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Official Publication of Queensland Raceways


QuaRterly issue 03 , October 2016


Road Trip






Queensland Raceway

LAKESIDE 300 and more..



QuaRterly magazine

Issue 03, 2016








full calendar at

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Formula Student kicks off in Queensland


he next generation of motorsport mechanics and participants will be the most skilled yet if Greig Frankham has anything to do with it. Frankham is the founder of Formula Student in Australia it's a training organisation with the philosophy designed around the student, not the teacher. With student-centric classes,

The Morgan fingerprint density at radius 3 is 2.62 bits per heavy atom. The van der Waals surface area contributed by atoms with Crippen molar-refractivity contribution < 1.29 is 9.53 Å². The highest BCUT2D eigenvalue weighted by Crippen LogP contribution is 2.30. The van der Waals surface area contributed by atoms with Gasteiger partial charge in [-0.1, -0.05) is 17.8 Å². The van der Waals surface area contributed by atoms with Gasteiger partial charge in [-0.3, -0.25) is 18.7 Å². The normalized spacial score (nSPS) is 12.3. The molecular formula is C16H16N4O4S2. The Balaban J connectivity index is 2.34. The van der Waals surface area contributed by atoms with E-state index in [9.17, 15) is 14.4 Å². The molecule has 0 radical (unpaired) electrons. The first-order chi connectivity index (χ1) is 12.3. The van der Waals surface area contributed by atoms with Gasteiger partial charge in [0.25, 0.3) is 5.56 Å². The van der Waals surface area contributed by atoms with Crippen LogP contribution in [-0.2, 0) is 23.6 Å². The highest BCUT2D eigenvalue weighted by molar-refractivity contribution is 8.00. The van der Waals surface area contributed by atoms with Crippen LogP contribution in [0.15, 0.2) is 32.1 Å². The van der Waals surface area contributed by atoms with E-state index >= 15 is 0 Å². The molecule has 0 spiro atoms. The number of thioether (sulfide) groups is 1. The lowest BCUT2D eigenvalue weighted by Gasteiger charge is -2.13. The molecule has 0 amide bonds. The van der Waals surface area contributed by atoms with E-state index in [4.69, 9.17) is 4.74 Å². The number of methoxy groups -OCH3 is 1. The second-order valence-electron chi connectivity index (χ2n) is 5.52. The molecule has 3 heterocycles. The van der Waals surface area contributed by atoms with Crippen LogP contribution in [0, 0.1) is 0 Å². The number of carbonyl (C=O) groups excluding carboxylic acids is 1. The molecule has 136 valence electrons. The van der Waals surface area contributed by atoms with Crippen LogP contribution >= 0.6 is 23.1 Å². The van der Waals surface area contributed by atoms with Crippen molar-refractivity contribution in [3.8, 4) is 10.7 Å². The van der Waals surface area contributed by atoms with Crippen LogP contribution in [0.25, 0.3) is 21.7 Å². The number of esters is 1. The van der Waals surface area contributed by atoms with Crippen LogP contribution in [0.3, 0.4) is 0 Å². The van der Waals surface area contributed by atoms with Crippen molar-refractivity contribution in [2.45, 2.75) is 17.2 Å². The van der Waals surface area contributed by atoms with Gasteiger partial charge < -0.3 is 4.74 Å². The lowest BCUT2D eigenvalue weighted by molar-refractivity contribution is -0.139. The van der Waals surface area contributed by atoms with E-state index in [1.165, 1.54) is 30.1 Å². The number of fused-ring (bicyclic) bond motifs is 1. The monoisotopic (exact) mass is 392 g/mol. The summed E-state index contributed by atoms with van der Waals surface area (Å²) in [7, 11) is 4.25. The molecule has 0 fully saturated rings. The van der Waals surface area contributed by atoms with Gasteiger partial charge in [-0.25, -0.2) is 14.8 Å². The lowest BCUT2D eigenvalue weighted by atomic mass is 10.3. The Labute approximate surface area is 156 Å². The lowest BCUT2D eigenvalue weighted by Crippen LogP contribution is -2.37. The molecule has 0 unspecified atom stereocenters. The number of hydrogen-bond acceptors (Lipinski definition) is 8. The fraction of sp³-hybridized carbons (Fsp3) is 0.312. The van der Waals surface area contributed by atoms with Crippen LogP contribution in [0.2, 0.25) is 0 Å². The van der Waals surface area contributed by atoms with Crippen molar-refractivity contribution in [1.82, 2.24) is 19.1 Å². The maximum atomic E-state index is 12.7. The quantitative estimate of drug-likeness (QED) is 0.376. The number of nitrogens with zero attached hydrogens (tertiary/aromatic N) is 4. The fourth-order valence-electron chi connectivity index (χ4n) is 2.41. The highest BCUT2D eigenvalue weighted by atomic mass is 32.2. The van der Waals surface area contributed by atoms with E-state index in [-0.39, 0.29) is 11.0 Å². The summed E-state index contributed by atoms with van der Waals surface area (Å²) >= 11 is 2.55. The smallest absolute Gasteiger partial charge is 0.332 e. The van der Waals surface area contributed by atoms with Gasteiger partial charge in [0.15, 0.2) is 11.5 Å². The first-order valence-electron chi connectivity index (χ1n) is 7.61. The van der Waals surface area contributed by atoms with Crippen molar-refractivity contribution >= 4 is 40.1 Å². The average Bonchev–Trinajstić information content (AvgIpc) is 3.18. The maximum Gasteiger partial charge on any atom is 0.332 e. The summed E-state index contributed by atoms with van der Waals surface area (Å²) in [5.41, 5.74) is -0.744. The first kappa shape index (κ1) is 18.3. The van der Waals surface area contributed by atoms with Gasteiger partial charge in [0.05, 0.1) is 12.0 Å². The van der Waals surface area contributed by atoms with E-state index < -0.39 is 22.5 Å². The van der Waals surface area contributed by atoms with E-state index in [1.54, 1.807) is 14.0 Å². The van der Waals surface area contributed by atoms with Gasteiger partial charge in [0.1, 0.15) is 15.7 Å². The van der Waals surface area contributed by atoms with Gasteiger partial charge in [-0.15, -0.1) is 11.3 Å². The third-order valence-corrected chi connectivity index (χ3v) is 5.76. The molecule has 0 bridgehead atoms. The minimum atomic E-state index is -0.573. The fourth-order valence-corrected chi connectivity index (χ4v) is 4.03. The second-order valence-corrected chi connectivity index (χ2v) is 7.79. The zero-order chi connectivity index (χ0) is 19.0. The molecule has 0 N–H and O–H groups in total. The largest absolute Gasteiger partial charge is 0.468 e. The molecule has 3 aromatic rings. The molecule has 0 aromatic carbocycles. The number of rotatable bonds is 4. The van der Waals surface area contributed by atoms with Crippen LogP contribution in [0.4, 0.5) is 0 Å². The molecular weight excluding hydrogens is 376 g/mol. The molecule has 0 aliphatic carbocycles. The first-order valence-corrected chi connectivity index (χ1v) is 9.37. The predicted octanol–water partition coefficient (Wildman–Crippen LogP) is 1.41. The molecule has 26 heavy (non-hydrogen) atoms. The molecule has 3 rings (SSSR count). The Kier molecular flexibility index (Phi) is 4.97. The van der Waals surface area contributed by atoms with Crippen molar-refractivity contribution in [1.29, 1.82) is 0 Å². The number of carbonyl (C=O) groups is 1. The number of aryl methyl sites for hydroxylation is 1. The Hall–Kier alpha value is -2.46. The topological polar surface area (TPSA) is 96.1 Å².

we are different from other training institutions whose philosophy revolves around teacher-centric programs. The classes are based on learning while many others are based on teaching. With this student-centric philosophy as the centrepiece of learning at Formula Student, Frankham believes the student needs to have ownership in their progress and a clear understanding of not just how to do a task but why. On top of this, the learning needs to be relevant and useful. "I know I don't like making token items that mean nothing and end up in the bin at the end of the class so why would others be inspired by this out-dated and irrelevant method of learning" said Frankham. Photos: Lemons The method was introduced into Australia by Formula Student, a RTO based in Brisbane Queensland that wanted to bring this innovative and